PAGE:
President Barack Obama flaunts the Affordable Care Act, better known as Obamacare, as one of the chief accomplishments of his tenure. Republican nominee Donald Trump, meanwhile, promises to repeal the law, calling it "a disaster." The truth is probably somewhere in the middle.
Premiums for mid-level health plans under Obamacare will increase by an average of 25 percent next year, according to a report from the New York Times Tuesday. The ACA has allowed millions of Americans to buy health insurance who did not have it before and that number might increase when open enrollment begins on healthcare.gov on Nov. 1, but some statistics about its performance might give some potential enrollees pause.
The average increase in benchmark premiums on the federal exchange will be 25 percent, compares with a two percent increase in 2015 and a seven percent increase in 2016. Many major insurers, including AETNA and United Health have pulled out of the public marketplace created by the ACA in many states as a result of multimillion-dollar losses. The surge in premiums, approved by state officials, is the result of those pull-outs. Insurers claim they are losing money in the ACA marketplace because of more payouts to sick customers than expected in government estimates.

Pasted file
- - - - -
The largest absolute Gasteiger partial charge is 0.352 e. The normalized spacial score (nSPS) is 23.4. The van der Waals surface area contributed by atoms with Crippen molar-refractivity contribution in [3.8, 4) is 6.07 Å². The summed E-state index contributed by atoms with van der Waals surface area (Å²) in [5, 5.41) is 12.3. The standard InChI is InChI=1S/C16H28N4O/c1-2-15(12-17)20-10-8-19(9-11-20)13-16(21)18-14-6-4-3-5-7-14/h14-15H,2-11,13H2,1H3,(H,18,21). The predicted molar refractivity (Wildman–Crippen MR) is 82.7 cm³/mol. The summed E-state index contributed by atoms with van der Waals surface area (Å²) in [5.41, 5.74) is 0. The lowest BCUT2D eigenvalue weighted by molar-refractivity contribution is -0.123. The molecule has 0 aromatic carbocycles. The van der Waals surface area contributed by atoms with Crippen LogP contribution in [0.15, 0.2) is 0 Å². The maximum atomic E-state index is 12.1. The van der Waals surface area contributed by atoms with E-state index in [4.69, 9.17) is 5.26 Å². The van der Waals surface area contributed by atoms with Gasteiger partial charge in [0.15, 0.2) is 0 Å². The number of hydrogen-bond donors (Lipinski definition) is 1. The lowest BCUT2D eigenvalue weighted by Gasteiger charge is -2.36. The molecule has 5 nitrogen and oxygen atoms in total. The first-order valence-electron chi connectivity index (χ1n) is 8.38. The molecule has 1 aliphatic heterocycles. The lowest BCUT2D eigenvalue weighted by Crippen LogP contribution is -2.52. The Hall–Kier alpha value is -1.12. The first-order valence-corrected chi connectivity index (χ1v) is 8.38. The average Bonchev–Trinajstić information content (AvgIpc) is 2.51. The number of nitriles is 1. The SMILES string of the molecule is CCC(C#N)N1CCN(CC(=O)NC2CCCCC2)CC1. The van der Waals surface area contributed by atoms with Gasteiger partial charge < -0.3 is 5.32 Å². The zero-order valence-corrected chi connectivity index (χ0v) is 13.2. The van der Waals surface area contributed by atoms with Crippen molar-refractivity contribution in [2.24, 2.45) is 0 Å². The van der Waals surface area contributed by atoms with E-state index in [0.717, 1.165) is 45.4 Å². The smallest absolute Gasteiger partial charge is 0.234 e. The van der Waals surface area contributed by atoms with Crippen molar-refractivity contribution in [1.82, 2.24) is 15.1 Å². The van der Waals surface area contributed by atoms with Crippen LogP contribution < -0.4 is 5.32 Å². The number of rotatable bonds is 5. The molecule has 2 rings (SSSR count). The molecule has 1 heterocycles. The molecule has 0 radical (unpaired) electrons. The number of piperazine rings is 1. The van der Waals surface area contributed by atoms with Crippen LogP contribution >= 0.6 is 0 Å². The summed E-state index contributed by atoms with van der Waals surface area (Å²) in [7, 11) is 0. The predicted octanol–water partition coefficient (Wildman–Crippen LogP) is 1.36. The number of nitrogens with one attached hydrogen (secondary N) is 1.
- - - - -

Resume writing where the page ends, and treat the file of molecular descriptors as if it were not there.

Trump was quick to pile on criticism of the law on the campaign trail Tuesday.
"I can say all of my employees are having a tremendous problem with Obamacare. You folks, this is another group. Is that a correct statement?" he said. "You look at what they're going through with their health care is horrible because of Obamacare. So we'll repeal it and replace it."
Premiums are not the only problem facing Obamacare. The insurer pull outs mean at least 1.4 million people from 32 states could lose their health insurance next year as their plans are set to disappear from the program.
The law has also shown a susceptibility to fraud. Government investigators recently applied for and received Obamacare health insurance using names of people who do not exist, CNBC reported in September. And a report from the Government Accountability Office found the Obama administration is illegally routing payments to health insurers and not the U.S. Department of Treasury.
Still, President Obama defends the major tenets of the law, including the ability for families to keep children on their plans until 26 and regulations preventing insurers from denying customers based on preexisting conditions. More than 11.3 million Americans have signed up for Obamacare, according to the Department of Health and Human Services, drastically reducing the uninsured rate.